Having established a strong lane for herself somewhere in between narrative and nonfiction filmmaking with her recent run of features, Crystal Moselle stays on course with Sophia, a sly documentary concerning artificial intelligence and human fallibility that proves to be her deftest work so far. Joined this time around by cinematographer Jon Kasbe, who also serves as co-director, and backed by Showtime — poised to distribute theatrically — Moselle premiered her latest at the 2022 iteration of Tribeca Film Festival, a smaller platform for the Sundance regular, but a fitting one considering the role parallel org Tribeca Film Institute played in financing her 2015 documentary The Wolfpack, a project conceived and shot in relative geographic proximity to where this fest is held (also the case with 2018’s Skate Kitchen and its television adaptation/extension Betty.) Not the case this time around though, with Sophia instead finding Moselle and collaborator Kasbe globetrotting in pursuit of their film’s title subject, a humanoid robot animated by a supposedly revolutionary AI, and its obsessive/probably delusional creator.
The creator in question is David Hanson, an American roboticist based out of Hong Kong who, by the time Moselle and Kasbe link with him, is several years and millions of dollars deep into his Sophia project, which endeavors to perfect a bot capable of cleanly mimicking human interaction using a combination of carefully pre-programmed facial and verbal responses. Constantly on the move booking expo appearances and pleading with investors to extend funding, Hanson’s belief in Sophia reads as totally sincere, and yet he’s plagued by an inability to sell anyone else on the necessity or use of his beloved creation. It’s unlikely that audiences will find themselves particularly convinced either, the inventor/entrepreneur’s off-putting casual arrogance matched by a childlike naivete that makes it hard to have much faith in his vision.
Undoubtedly skeptical themselves, Moselle and Kasbe massage Sophia’s narrative into something close to farce, casting Hanson as a larger-than-life tragicomic figure emblematic of the current state of American hucksterism. Enthusiastically likened to the Mechanical Turk hoax — an 18th-century chess-playing automaton that was actually operated by a human hidden inside — by one of Sophia’s primary programmers, this supposed artificial intelligence is closer to a very expensive, expressive chatbot given physical form, physically manifested as the head and torso of a human woman. With cameras fixed in her eyes and her mechanical skeleton dressed in realistically textured skin approximate (the nightmarish application of which is shot by Kasbe in unsettling close-up for the film’s opening moments), Sophia is able to maintain eye contact and carry on conversation while also contorting her face to express a range of specific emotion. But while she can respond to tone and a wide variety of prompts and communication styles, she can’t actively analyze this information to learn on her own, all of her responses written and programmed in by Hanson and his team in response to her performances. Thus, Sophia is shown to be more akin to a (super complex) puppet, an amusing performance piece that plays well on Jimmy Fallon’s Tonight Show or Will Smith’s Instagram, but effectively purposeless outside of the media sphere.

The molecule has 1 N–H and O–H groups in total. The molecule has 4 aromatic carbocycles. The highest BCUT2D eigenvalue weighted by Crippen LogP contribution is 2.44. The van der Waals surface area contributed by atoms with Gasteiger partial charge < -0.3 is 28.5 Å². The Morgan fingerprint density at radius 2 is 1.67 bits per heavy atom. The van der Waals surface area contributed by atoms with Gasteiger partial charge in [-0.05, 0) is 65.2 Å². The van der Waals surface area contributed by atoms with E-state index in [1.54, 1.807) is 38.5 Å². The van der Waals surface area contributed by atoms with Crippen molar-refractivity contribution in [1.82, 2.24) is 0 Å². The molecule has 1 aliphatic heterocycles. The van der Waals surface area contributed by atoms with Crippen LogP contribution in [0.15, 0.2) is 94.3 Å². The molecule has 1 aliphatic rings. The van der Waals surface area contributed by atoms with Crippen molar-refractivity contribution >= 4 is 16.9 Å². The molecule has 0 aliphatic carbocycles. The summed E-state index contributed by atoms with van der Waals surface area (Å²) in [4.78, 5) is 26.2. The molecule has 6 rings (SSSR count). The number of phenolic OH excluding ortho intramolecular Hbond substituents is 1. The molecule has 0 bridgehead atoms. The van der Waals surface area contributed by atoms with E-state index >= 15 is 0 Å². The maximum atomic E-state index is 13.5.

Moselle and Kasbe really lean on the tension between Hanson’s perception of himself and his passion project, and the way in which viewers will inevitably receive them both, with stretches of the film working a pretty arch angle, mining his bumbling misfortunes and masculine, antisocial obliviousness for nervous, cringe laughs. Some of this is genuinely funny and pointed — Hanson’s struggles to defend the need for his robot to be so femme along with him interchangeably addressing her as if she was both his wife and daughter stand out — while some of it might be just a bit too mean, though the directors do attempt to balance this with some humanizing familial drama concerning a sickly mother to okay effect. At the very least, the tone overstays its welcome operating in that register despite only going for 89 minutes. Regardless, Sophia is more smart than it is snide, and Moselle’s relationship with her subject/target is more clear-cut and accessible than it was with the rather dubious The Wolfpack. Now three features and one television series deep into her career, Moselle continues to refine and rework her narrative nonfiction approach to storytelling. Sophia, then, proves to be her most assured and cogent film, though with the unfortunate though not fatal side effect of also being her most staid.
Published as part of Tribeca Film Festival 2022 — Dispatch 2.